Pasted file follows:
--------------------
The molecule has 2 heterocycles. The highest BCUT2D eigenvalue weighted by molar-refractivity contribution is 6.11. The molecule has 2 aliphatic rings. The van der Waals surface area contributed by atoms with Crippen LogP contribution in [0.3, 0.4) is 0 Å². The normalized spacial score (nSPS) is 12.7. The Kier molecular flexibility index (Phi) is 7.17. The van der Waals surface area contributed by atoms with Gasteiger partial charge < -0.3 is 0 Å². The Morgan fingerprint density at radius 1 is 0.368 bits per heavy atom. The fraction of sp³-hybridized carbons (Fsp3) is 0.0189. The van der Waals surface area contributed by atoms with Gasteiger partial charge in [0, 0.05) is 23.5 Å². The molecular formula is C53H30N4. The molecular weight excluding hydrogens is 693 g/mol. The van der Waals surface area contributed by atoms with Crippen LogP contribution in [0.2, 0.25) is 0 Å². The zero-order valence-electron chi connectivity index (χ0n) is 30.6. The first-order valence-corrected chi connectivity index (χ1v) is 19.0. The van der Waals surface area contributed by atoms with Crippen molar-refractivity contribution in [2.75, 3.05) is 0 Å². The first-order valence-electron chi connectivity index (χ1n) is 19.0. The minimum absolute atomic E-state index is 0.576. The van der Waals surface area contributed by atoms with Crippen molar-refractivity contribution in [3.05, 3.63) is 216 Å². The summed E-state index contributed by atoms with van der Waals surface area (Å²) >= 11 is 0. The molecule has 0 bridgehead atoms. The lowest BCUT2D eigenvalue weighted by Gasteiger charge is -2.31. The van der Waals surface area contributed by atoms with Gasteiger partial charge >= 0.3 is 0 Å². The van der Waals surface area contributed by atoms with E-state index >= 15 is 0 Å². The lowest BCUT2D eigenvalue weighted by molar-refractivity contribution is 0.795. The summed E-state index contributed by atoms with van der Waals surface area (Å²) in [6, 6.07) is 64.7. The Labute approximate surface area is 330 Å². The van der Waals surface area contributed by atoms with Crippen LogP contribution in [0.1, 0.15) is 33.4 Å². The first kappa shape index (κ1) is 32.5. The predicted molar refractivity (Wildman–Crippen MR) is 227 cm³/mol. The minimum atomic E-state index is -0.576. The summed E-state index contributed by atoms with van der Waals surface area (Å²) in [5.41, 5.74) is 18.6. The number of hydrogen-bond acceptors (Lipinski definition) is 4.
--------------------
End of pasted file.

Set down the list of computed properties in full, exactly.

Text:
The molecule has 2 heterocycles. The highest BCUT2D eigenvalue weighted by molar-refractivity contribution is 6.11. The molecule has 2 aliphatic rings. The van der Waals surface area contributed by atoms with Crippen LogP contribution in [0.3, 0.4) is 0 Å². The normalized spacial score (nSPS) is 12.7. The Kier molecular flexibility index (Phi) is 7.17. The van der Waals surface area contributed by atoms with Gasteiger partial charge < -0.3 is 0 Å². The Morgan fingerprint density at radius 1 is 0.368 bits per heavy atom. The fraction of sp³-hybridized carbons (Fsp3) is 0.0189. The van der Waals surface area contributed by atoms with Gasteiger partial charge in [0, 0.05) is 23.5 Å². The molecular formula is C53H30N4. The molecular weight excluding hydrogens is 693 g/mol. The van der Waals surface area contributed by atoms with Crippen LogP contribution in [0.2, 0.25) is 0 Å². The zero-order valence-electron chi connectivity index (χ0n) is 30.6. The first-order valence-corrected chi connectivity index (χ1v) is 19.0. The van der Waals surface area contributed by atoms with Crippen molar-refractivity contribution in [2.75, 3.05) is 0 Å². The first-order valence-electron chi connectivity index (χ1n) is 19.0. The minimum absolute atomic E-state index is 0.576. The van der Waals surface area contributed by atoms with Crippen molar-refractivity contribution in [3.05, 3.63) is 216 Å². The summed E-state index contributed by atoms with van der Waals surface area (Å²) >= 11 is 0. The molecule has 0 bridgehead atoms. The lowest BCUT2D eigenvalue weighted by Gasteiger charge is -2.31. The van der Waals surface area contributed by atoms with Gasteiger partial charge >= 0.3 is 0 Å². The van der Waals surface area contributed by atoms with E-state index >= 15 is 0 Å². The lowest BCUT2D eigenvalue weighted by molar-refractivity contribution is 0.795. The summed E-state index contributed by atoms with van der Waals surface area (Å²) in [6, 6.07) is 64.7. The Labute approximate surface area is 330 Å². The van der Waals surface area contributed by atoms with Crippen LogP contribution in [0.1, 0.15) is 33.4 Å². The first kappa shape index (κ1) is 32.5. The predicted molar refractivity (Wildman–Crippen MR) is 227 cm³/mol. The minimum atomic E-state index is -0.576. The summed E-state index contributed by atoms with van der Waals surface area (Å²) in [5.41, 5.74) is 18.6. The number of hydrogen-bond acceptors (Lipinski definition) is 4.